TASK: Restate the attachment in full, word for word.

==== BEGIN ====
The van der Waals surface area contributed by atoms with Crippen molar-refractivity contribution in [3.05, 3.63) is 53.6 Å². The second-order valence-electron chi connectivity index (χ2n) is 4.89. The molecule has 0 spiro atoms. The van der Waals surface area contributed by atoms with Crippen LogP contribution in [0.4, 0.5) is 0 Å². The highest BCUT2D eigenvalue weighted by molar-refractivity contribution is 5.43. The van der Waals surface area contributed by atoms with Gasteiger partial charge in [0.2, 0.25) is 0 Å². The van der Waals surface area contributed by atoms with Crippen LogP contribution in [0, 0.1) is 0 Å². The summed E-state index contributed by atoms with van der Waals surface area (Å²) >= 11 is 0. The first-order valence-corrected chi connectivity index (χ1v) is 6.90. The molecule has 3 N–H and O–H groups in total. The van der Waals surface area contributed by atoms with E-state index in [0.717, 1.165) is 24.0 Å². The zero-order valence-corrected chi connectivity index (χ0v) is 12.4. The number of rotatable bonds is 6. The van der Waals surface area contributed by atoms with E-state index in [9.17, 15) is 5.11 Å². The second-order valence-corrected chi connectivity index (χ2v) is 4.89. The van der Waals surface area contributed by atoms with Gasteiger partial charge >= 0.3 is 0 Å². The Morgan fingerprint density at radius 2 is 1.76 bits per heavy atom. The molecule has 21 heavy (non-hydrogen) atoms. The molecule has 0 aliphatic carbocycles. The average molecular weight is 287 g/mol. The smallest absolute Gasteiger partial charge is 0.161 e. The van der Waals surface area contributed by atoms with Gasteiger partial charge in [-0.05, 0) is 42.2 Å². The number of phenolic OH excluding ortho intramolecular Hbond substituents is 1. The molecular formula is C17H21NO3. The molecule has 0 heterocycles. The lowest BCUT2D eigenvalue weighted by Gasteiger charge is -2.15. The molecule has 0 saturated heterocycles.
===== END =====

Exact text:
The van der Waals surface area contributed by atoms with Crippen molar-refractivity contribution in [3.05, 3.63) is 53.6 Å². The second-order valence-electron chi connectivity index (χ2n) is 4.89. The molecule has 0 spiro atoms. The van der Waals surface area contributed by atoms with Crippen LogP contribution in [0.4, 0.5) is 0 Å². The highest BCUT2D eigenvalue weighted by molar-refractivity contribution is 5.43. The van der Waals surface area contributed by atoms with Gasteiger partial charge in [0.2, 0.25) is 0 Å². The van der Waals surface area contributed by atoms with Crippen LogP contribution in [0, 0.1) is 0 Å². The summed E-state index contributed by atoms with van der Waals surface area (Å²) >= 11 is 0. The first-order valence-corrected chi connectivity index (χ1v) is 6.90. The molecule has 3 N–H and O–H groups in total. The van der Waals surface area contributed by atoms with E-state index in [0.717, 1.165) is 24.0 Å². The zero-order valence-corrected chi connectivity index (χ0v) is 12.4. The number of rotatable bonds is 6. The van der Waals surface area contributed by atoms with E-state index in [9.17, 15) is 5.11 Å². The second-order valence-corrected chi connectivity index (χ2v) is 4.89. The van der Waals surface area contributed by atoms with Gasteiger partial charge >= 0.3 is 0 Å². The Morgan fingerprint density at radius 2 is 1.76 bits per heavy atom. The molecule has 21 heavy (non-hydrogen) atoms. The molecule has 0 aliphatic carbocycles. The average molecular weight is 287 g/mol. The smallest absolute Gasteiger partial charge is 0.161 e. The van der Waals surface area contributed by atoms with Gasteiger partial charge in [-0.05, 0) is 42.2 Å². The number of phenolic OH excluding ortho intramolecular Hbond substituents is 1. The molecular formula is C17H21NO3. The molecule has 0 heterocycles. The lowest BCUT2D eigenvalue weighted by Gasteiger charge is -2.15. The molecule has 0 saturated heterocycles.